Saphira, the matriarch and founder of Saffron Dance, didn?t even exist 20 years ago, much like ?I survived Y2K? bumper stickers. Saphira was known as Rachael Galoob-Ortega, a lawyer who practiced in DC and Florida for a decade. But her high-power career and hefty paycheck couldn?t extinguish her passion for dance. And so she became Saphira, an international belly-dance artist and instructor with numerous accolades, including being featured in American Belly Dancer, a documentary about belly dance in the United States.
Saphira opened Saffron Dance six years ago, and along with 18 fellow instructors, channels her years of expertise into dance courses that get progressively more challenging from week to week. Welcoming all levels, her classes teach both Egyptian-inspired belly dance and community-focused tribal belly dance. Regardless of the class type, Saphira and her teachers encourage pupils to express their unique voices through dance, all while keeping proper alignment, mastering precision, and having fun.
A keeper of culture in the capitol city since 1966, the Metropolitan Chorus celebrates the beauty of the human voice without limiting itself to a certain genre. Apart from symphony-assisted classical concerts and annual productions of Handel's Messiah, the chorus also shows the jazz roots of artistic director Barry Hemphill. After all, Hemphill is the son of frequent Satchmo-collaborator Shelton "Scad" Hemphill and was babysat by none other than Billy Holliday growing up. Yet even though the ensemble's influences are so varied, a common thread ties its concerts together: a strong emphasis on American composers old and new.
Converted from a historic 1930s art-deco theater, the modern iteration of the Arlington Cinema & Drafthouse is a combination restaurant, movie theater, and performance space. Besides screening blockbusters, the venue also hosts regular comedy shows featuring standups who have shared their skills on The Tonight Show, David Letterman, and Conan O'Brien. Between laughs, audience members can take bites from a complete menu or sips of selections from a full-service bar.
Established as the Washington Shakespeare Company in 1990, WSC Avant Bard is dedicated to updating classic theater for modern audiences, revitalizing well-worn drama with challenging interpretations. Under the leadership of newly appointed artistic director Tom Prewitt, the theater treats audiences to daring productions of established classics, new works, and little-known Shakespeare fan-fiction about him teaming up to fight crime with Queen Elizabeth I.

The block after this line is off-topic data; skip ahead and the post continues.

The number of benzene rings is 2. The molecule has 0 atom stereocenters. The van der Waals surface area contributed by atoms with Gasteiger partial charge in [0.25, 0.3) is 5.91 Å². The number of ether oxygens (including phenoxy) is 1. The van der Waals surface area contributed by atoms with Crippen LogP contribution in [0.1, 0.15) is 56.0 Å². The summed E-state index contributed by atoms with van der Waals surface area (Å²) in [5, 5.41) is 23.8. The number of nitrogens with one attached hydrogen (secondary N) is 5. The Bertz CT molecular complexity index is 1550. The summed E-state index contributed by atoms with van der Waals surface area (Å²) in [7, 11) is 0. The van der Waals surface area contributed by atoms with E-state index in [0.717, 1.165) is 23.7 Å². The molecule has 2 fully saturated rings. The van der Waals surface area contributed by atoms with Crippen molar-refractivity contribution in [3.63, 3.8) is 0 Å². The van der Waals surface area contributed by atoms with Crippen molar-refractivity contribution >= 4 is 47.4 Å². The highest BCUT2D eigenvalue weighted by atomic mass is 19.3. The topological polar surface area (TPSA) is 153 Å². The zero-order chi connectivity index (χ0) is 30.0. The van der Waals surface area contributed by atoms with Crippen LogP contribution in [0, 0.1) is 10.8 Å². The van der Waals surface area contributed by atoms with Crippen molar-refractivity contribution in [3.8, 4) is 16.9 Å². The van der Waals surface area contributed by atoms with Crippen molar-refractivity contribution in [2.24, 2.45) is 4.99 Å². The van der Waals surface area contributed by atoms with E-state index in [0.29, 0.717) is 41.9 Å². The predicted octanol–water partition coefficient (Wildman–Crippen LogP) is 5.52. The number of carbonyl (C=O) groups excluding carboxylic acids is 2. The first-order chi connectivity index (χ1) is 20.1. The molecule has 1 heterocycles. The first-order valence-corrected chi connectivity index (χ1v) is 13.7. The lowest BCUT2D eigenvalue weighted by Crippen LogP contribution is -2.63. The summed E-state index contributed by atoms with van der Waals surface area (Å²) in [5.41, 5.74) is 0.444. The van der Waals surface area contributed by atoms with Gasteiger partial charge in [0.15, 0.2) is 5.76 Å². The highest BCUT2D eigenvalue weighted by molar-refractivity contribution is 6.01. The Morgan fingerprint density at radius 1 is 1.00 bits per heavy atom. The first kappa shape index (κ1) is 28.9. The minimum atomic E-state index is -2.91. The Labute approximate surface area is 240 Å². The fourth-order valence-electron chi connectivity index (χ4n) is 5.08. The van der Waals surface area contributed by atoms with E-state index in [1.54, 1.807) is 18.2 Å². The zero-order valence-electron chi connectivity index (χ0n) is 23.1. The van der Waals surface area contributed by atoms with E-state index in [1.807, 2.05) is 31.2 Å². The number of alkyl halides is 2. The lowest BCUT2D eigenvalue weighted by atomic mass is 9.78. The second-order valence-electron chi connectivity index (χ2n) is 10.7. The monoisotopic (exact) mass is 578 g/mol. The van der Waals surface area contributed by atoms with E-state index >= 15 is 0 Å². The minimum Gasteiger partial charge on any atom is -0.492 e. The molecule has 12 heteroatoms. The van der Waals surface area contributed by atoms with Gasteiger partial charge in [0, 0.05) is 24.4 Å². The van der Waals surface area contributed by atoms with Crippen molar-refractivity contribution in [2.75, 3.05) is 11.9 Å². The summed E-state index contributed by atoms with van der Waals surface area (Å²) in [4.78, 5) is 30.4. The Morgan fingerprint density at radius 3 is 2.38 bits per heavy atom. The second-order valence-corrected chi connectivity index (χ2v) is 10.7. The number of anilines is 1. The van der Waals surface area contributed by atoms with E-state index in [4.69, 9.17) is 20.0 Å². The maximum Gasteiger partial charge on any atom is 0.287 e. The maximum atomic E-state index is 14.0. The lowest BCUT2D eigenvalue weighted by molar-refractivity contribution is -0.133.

Today's side deal gets you a ticket to see Jane Franklin Dance's new work, Of Bones and Bridges. Inspired by nature's cycle of growth, destruction, and change, this composition explores the tension between people and the natural world. Head to Source, a recently renovated black-box theater in the 14th Street Corridor, for an evening performance at 8 p.m. on Saturday, February 27, or a matinee on Sunday, February 28 (a $28 value). Pick up adult tickets at the box office on a first-come, first-serve basis for your chosen evening; if you're planning on bringing children, call ahead to reserve special $10 kids' pricing (to be paid out of pocket to the theater, normally $16).
Since opening Dance Factory in 1976, Dennis Schroeder and his staff of instructors have taught more than 500,000 people how to cut a rug across the studio’s spacious, 3,500-square-foot cushioned ballroom floor. Many of the instructors are competitive dancers, and they use their expertise to teach a full range of traditional dance styles, including the bossa nova, tango, and samba. During both group and private lessons, they teach students of all levels how to perform in social settings—a skill they can flaunt at board meetings or during holiday balls and weekend dances. The staff also coaches bridal parties, and leads four-hour weekend workshops to delve into more complicated dance techniques.